Honesty of form, beauty of design
December 1, 1996 § Leave a comment
By ROGER MOSS
Audel Davis is one of a small group of coppersmiths — probably fewer than a dozen nationwide — who lovingly follow the early 20th century Arts & Crafts movement’s tenets: utility, craftsmanship, respect for materials, appreciation of proportion, attention to detail, honesty of form and beauty of design.
Audel has a long history of craftwork, dating back to his childhood. “It’s something I’ve always done,” he says. “I can’t remember when I wasn’t working with my hands on some project.”
Born and raised in northern Santa Barbara County into a family that traces its California roots back to the Gold Rush, he learned basic construction skills from his father, a building contractor. While still in junior high school, he completed the construction of a small building in the back yard of his family’s home in Santa Maria to house his model railroad.
This ability to work with his hands was of value when Audel and his wife, Lynne, bought a turn-of-the-century house on a deep lot in Berkeley. They set out to repair and expand the house for themselves and their four children. Audel completely transformed the house, working with tile and stained glass as well as the basic carpentry, masonry and cabinetwork required for a growing family home.
It was while he was working on his home that he became interested in copper. His first work was for his home and family. What follows is a discussion with Audel about his interest in hand-hammered copper.
How did you first take an interest in hand-hammered copper?
I had a growing interest in the Arts & Crafts aesthetic and I was intrigued by hand-made copper pieces because that was something that was totally foreign to me. I never had thought about making things out of metal by hand. It was not something that I had done early on. And the mystique of being able to take hammers and heat and form an object that way was intriguing. I also wanted to have some nice metal work, and I knew I couldn’t afford to acquire all the pieces that I would like — Dirk van Erp pieces and things like that. So I felt that if I was going to have lamps and other work I probably needed to learn how to make them myself. That was a large part of the inspiration behind learning to do metal work.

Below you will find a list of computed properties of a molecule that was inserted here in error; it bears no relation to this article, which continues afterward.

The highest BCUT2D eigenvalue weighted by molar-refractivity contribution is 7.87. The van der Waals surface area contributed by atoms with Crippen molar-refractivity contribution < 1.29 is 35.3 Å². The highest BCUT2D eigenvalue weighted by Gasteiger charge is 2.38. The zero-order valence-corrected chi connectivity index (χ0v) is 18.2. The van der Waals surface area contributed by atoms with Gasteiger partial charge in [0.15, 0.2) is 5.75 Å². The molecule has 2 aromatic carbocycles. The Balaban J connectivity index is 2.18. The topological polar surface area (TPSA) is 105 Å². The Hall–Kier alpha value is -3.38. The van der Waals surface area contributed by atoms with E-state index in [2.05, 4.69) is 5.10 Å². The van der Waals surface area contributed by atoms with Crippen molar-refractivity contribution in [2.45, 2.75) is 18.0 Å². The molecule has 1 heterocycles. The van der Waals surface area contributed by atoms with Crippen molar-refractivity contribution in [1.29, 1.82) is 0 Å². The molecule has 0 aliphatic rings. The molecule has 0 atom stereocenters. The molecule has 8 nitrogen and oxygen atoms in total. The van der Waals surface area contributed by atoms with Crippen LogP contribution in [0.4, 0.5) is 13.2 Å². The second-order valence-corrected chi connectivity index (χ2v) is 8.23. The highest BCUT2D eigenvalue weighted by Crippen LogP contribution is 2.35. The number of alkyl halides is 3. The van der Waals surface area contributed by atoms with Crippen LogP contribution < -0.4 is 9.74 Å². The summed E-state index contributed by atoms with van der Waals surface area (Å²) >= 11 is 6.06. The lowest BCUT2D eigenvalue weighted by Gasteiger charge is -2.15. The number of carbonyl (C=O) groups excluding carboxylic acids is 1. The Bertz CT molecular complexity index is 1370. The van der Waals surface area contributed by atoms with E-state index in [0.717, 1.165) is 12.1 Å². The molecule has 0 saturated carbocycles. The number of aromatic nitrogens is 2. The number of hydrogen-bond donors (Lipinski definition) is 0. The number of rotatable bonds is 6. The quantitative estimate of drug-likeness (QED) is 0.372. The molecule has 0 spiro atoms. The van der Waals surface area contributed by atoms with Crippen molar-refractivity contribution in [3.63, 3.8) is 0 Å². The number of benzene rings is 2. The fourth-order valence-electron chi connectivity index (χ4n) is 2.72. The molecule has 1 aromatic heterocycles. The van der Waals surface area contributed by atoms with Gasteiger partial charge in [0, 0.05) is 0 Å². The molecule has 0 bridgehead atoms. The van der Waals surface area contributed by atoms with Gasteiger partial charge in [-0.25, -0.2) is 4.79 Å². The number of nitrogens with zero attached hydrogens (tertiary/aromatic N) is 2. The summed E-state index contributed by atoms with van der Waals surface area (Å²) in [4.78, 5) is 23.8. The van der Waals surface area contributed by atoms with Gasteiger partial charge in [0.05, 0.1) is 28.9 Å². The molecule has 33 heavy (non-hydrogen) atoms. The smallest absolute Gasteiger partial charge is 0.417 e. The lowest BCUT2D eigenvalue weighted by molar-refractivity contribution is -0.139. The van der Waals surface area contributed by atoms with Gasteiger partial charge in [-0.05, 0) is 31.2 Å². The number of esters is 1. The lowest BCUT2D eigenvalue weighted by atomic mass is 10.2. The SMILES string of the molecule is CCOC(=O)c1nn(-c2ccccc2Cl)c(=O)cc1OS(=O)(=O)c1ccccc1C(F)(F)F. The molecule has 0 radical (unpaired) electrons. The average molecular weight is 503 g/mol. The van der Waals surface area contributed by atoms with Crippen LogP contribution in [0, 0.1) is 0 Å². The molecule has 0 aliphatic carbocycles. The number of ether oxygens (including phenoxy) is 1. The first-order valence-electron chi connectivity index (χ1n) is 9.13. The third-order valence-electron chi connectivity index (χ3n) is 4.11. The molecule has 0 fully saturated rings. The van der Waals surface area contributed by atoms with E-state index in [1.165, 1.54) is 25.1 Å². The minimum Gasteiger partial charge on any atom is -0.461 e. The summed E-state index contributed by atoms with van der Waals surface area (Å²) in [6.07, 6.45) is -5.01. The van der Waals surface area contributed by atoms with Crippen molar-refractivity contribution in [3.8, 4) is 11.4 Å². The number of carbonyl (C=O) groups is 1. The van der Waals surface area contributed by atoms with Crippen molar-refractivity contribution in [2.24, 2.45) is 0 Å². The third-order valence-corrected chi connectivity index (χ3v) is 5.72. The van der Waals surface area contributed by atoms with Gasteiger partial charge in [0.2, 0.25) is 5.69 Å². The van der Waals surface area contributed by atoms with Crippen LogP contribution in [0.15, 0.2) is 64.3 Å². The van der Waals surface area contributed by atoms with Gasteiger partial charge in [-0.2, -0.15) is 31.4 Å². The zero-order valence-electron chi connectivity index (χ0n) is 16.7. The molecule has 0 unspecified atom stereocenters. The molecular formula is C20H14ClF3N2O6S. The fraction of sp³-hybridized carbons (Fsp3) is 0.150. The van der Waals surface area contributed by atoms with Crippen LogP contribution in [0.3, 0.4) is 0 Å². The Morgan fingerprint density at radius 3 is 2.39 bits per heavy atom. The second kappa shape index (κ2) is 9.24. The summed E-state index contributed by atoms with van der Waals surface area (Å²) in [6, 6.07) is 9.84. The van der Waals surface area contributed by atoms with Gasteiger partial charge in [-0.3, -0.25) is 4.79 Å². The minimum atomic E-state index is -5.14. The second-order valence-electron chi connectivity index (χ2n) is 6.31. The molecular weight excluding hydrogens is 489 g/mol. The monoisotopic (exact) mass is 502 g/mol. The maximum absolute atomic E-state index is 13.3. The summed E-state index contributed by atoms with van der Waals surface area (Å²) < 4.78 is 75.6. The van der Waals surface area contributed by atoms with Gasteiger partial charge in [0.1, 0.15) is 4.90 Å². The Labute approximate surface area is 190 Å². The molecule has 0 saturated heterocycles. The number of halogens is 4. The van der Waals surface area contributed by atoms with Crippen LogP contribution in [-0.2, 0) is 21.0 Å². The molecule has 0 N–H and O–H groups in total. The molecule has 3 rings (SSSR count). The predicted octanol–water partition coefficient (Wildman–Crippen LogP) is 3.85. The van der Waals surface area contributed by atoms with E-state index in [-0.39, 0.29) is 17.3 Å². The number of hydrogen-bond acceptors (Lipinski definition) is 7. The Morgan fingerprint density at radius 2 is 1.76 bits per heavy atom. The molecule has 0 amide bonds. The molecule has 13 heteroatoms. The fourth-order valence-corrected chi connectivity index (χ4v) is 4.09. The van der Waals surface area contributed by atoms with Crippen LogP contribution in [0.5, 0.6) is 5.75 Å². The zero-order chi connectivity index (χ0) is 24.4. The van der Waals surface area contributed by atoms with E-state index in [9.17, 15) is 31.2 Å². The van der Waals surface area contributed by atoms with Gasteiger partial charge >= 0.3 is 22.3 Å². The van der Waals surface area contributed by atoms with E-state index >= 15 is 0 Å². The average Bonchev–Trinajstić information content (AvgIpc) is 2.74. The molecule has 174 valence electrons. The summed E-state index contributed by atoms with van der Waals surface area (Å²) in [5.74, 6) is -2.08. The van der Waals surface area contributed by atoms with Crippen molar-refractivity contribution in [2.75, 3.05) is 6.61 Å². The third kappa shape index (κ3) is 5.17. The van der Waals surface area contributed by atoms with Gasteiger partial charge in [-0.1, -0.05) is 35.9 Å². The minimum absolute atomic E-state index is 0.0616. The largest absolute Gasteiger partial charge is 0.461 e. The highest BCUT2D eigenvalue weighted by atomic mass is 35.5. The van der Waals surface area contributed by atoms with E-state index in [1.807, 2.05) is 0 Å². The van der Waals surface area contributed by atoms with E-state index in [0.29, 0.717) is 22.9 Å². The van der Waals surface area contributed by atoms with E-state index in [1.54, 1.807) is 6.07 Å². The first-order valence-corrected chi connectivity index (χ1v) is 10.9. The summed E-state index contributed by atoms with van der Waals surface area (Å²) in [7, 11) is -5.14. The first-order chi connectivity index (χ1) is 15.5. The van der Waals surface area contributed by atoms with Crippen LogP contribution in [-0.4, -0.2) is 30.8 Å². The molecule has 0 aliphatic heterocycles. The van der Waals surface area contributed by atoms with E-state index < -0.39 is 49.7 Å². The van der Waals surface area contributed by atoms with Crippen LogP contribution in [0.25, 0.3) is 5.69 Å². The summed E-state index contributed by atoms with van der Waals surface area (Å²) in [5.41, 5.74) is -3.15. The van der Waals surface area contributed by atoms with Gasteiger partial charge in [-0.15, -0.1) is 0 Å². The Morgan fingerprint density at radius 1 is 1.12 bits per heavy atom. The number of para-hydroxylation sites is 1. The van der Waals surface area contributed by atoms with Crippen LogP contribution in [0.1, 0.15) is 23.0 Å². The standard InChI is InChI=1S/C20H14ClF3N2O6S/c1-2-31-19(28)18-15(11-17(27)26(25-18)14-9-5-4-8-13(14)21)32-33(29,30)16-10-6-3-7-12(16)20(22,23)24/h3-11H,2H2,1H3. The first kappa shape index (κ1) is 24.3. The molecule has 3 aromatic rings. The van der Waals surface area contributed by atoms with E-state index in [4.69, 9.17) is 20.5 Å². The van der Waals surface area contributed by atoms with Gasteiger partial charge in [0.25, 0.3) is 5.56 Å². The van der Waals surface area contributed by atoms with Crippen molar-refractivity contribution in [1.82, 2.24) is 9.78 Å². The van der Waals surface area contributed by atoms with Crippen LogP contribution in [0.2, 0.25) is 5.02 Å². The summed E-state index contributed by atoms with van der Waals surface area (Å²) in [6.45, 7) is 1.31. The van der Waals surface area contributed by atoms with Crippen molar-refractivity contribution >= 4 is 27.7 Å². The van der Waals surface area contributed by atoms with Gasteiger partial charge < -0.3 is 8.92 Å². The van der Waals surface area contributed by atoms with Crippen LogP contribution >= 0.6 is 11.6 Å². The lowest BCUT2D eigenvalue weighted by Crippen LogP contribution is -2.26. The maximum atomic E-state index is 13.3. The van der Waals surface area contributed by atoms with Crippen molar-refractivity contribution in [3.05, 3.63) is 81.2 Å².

When did you start working with copper, and how did you take up the craft?
In the late 1980s, before I took early retirement from my work as a probation officer, I’d already decided I was going to learn as much as I could about becoming a coppersmith. It was through [San Francisco Arts & Crafts expert and antique dealer] Isak Lindenauer, who had gone through the metal arts program at San Francisco City College, that I learned about the program and its instructor, Roger Baird. In the fall of 1989 I started the program and I went for two years. It was a good program in that you were given a great deal of freedom to pursue whatever you wanted after you learned a few basic skills. By the time I completed the program I had a foundation of skills and experience, and I put together a modest studio of my own and have been working ever since.
Your first work as a coppersmith was for your own use?
Yes. It was a while before I felt really competent to make things and put them out for people to buy. So that really didn’t happen until 1995, just last year.
Your first public show at the Thomas Reynolds Gallery in San Francisco [in December 1995] was quite a success. What kind of pieces did you show?
I had a variety of pieces. I had two fairly conventional lamps and one that was a bit unusual, a number of pots and vases, candlesticks, bookends. I made a number of candle snuffers and a few small wall-mounted match holders to go by fireplaces — about 25 to 30 pieces in all, if you count the multiples. I made five of the candle snuffers, for example, each a bit different from the others.
And you sold essentially everything.
Almost everything sold. There were about four pieces left at the end of the show.